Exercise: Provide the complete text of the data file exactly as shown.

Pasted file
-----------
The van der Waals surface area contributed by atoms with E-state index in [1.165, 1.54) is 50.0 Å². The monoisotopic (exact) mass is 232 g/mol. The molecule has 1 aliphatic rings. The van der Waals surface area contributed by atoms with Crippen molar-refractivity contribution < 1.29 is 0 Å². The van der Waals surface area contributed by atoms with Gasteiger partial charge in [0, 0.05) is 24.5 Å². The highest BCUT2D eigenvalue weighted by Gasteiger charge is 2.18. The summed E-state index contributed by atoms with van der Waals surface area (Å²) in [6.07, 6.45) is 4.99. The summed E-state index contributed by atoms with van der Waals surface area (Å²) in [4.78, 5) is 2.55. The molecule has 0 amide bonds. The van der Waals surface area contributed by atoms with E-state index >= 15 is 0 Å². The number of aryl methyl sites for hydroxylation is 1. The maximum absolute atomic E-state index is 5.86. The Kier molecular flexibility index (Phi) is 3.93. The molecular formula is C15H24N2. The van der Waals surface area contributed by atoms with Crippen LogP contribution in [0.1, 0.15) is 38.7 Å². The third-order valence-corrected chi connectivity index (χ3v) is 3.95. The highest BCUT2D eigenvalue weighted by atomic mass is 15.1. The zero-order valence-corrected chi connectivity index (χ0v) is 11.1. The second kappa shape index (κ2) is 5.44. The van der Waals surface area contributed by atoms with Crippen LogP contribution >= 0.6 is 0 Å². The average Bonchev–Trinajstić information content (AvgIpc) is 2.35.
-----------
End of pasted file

The van der Waals surface area contributed by atoms with E-state index in [1.165, 1.54) is 50.0 Å². The monoisotopic (exact) mass is 232 g/mol. The molecule has 1 aliphatic rings. The van der Waals surface area contributed by atoms with Crippen molar-refractivity contribution < 1.29 is 0 Å². The van der Waals surface area contributed by atoms with Gasteiger partial charge in [0, 0.05) is 24.5 Å². The highest BCUT2D eigenvalue weighted by Gasteiger charge is 2.18. The summed E-state index contributed by atoms with van der Waals surface area (Å²) in [6.07, 6.45) is 4.99. The summed E-state index contributed by atoms with van der Waals surface area (Å²) in [4.78, 5) is 2.55. The molecule has 0 amide bonds. The van der Waals surface area contributed by atoms with E-state index >= 15 is 0 Å². The number of aryl methyl sites for hydroxylation is 1. The maximum absolute atomic E-state index is 5.86. The Kier molecular flexibility index (Phi) is 3.93. The molecular formula is C15H24N2. The van der Waals surface area contributed by atoms with Crippen LogP contribution in [0.1, 0.15) is 38.7 Å². The third-order valence-corrected chi connectivity index (χ3v) is 3.95. The highest BCUT2D eigenvalue weighted by atomic mass is 15.1. The zero-order valence-corrected chi connectivity index (χ0v) is 11.1. The second kappa shape index (κ2) is 5.44. The van der Waals surface area contributed by atoms with Crippen LogP contribution >= 0.6 is 0 Å². The average Bonchev–Trinajstić information content (AvgIpc) is 2.35.